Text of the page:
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Burger King/ Scary Clown Night/ LOLA Mullen Lowe

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‘This Halloween come as a clown to eat like a king,” invited Burger King as it launched its #ScaryClownNight campaign. 


The invite referred to an offer at the burger chain’s Leicester Square restaurant in London, which saw it doll out free Whoppers to the first 500 customers dressed as clowns on the Saturday before Halloween, between 7pm and 3am.


The stunt coincided with the emergence of Stephen King’s clown-based horror and research that shows that clowns are the third most requested Halloween outfit this year.


Because it is such a limited offer, the campaign is more clearly intended to take a playful swipe at its main competitor, McDonalds, and its clown mascot: the irrepressible Ronald McDonald.


The accompanying ‘Very scary’ spot comes from filmmaker Rodrigo Cortés and was developed by Lola MullenLowe in Madrid.



Set to a synth track which sounds like a cross between the theme from the film Halloween and Netflix cult TV series ‘Stranger Things’, the spot features a boy cycling on Chopper through a suburban neighborhood at night. He realises that he’s being followed by an adult sized clown who looks exactly like Ronald McDonald, on a kid’s bike.


A chase ensues but the closer the lad gets to his local Burger King, the more he realises that there is now a whole hoard of clowns of all different types following him.


As the lights flicker on and off inside the restaurant, the ‘McDonalds’ clown growls in a sinister voice: ‘I want my Whopper’, followed by the strapline ‘Come as a clown, eat like a king’, followed by details of the offer.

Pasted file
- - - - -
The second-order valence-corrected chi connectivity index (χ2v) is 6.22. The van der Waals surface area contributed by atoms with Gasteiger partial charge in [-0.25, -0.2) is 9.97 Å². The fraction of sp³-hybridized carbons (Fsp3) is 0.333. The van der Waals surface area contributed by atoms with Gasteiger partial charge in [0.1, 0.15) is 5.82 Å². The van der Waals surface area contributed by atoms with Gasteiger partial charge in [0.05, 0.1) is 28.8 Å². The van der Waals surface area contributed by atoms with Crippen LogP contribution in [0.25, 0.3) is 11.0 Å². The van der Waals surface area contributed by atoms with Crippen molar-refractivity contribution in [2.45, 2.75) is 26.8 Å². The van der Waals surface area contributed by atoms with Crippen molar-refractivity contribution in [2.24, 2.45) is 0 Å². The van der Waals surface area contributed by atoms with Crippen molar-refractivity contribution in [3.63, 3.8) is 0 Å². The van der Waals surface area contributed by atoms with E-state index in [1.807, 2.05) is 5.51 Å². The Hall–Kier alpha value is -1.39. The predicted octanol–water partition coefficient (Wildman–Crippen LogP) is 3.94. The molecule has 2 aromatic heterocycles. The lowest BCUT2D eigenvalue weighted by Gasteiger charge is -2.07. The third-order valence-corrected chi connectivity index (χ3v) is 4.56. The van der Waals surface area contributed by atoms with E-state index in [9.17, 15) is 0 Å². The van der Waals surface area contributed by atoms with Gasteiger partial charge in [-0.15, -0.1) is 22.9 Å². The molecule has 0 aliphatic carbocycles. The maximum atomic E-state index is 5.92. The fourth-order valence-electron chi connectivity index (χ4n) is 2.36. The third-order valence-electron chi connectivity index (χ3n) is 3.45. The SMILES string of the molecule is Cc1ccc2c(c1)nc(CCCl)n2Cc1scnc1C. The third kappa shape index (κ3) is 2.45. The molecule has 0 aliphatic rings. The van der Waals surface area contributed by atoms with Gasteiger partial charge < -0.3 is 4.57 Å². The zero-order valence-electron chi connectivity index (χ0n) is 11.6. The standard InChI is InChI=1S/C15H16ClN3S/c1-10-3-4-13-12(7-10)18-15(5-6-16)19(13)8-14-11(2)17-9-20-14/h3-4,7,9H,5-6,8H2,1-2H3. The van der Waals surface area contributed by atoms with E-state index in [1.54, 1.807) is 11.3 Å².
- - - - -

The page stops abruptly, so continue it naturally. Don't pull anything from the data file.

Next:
The spot is executed with humor and aplomb, making a virtue out of dissing the competition, something that is often seen as a cheap stunt in advertising.

Comparative advertising used to be purely the domain of US cable TV channels. But, in the 1980s, the cola wars proved that knocking the competition could work for bigger brands if executed with an original enough idea.


The Pepsi challenge, for example, showed ordinary members choosing Pepsi over Coca-Cola in blind taste tests.  Ryanair has also had a long history of knocking the competition, but it was great to see Lufthansa take a swipe back when the Irish airline recently had to cancel a series of flights due to pilot shortages.


Burger King has taken several digs at McDonalds over the years, and most recently at Halloween. Last year the chain dressed up one of its New York outlets as ‘The Ghost of McDonalds’, a stunt that picked up plenty of traction in the press and on social media.


And this year’s stunt appears to have done similar, piquing the interest of the media, with The Sun reporting Burger King’s ‘Burger and Frights’ offer and warning that the stunt might lead to a new clown epidemic – a reference to last autumn’s flash craze of slightly unhinged people dressing up as clowns and inappropriately scaring passers-by.  


While the campaign might not reignite this thankfully short-lived clown trend, it may inspire one in established brands seeking new and original spins on dissing the competition.